Developing Negotiation Case Studies

Developing Negotiation Case Studies

James K. Sebenius

Working Paper

11-008

Developing Negotiation Case Studies

Edited version forthcoming in the Negotiation Journal

October 6, 2010, v2.51  James K. Sebenius, jsebenius@hbs.edu  

Harvard Business School 

Abstract

While a great deal of excellent advice exists for producing case studies on managerially relevant topics in general, negotiation cases have distinctive aspects that merit explicit treatment.  This article offers three types of tailored advice for producing cases on negotiation and related topics (such as mediation and diplomacy) that are primarily intended for classroom discussion: 1) how to decide whether a negotiation­related case lead is worth developing; 2) how to choose the perspective and case type most suited to one’s objectives; and 3) in by far the longest part of the discussion, ten nuts and bolts suggestions for structuring and producing an excellent negotiation case study.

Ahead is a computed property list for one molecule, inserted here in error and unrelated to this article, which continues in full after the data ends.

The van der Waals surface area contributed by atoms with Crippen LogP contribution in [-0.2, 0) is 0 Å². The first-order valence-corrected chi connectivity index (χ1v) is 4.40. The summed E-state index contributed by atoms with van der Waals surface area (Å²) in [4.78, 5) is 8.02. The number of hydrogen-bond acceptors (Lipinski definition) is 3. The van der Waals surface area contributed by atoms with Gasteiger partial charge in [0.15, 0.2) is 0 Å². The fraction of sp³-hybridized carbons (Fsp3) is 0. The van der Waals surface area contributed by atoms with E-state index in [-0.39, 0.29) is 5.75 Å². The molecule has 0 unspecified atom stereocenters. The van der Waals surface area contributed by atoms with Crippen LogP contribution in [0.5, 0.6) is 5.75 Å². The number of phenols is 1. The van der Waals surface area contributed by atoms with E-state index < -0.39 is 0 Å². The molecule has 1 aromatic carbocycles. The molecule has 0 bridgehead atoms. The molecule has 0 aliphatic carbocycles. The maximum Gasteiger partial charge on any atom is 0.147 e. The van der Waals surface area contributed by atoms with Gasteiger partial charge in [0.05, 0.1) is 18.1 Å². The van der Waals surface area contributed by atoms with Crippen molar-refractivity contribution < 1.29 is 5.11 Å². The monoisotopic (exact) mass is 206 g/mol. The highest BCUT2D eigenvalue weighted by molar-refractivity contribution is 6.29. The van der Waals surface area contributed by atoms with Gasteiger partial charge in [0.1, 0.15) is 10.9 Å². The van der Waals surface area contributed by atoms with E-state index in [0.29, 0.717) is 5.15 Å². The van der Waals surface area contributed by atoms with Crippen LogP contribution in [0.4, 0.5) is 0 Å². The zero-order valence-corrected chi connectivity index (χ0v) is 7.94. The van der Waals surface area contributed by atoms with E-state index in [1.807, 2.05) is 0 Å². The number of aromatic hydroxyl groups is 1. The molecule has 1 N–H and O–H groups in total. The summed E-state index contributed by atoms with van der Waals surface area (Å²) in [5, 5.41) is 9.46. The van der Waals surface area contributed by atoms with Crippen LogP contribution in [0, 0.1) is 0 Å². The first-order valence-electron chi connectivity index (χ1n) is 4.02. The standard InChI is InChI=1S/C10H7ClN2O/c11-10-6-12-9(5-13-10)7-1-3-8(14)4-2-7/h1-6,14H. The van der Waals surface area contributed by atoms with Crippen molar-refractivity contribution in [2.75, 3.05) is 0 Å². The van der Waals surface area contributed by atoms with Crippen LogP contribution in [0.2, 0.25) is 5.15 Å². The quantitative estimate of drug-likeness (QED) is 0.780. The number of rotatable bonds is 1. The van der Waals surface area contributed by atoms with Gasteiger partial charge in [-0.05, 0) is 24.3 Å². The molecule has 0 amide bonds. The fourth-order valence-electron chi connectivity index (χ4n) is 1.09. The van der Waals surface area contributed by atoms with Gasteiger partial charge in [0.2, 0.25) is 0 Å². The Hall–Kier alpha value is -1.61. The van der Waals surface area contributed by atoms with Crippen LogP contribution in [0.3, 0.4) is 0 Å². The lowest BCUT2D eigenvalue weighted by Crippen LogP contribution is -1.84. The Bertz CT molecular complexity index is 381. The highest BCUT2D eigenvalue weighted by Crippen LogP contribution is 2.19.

Suppose you read about, participate in, to otherwise become aware of a negotiation that intrigues you as possible candidates for a case study. Perhaps a student, colleague, participant in an executive program, or private client suggests such an episode. You may consider researching and writing up the case yourself or you might supervise someone else for this purpose. Should you proceed with an investment of your scarce time and resources? If so, how? What’s the best casewriting advice you can give to a research assistant, a student (team) grappling with a course assignment to produce a case study, or someone else who is simply interested in writing up a negotiation for discussion purposes?

Developing Negotiation Case

 

 

 

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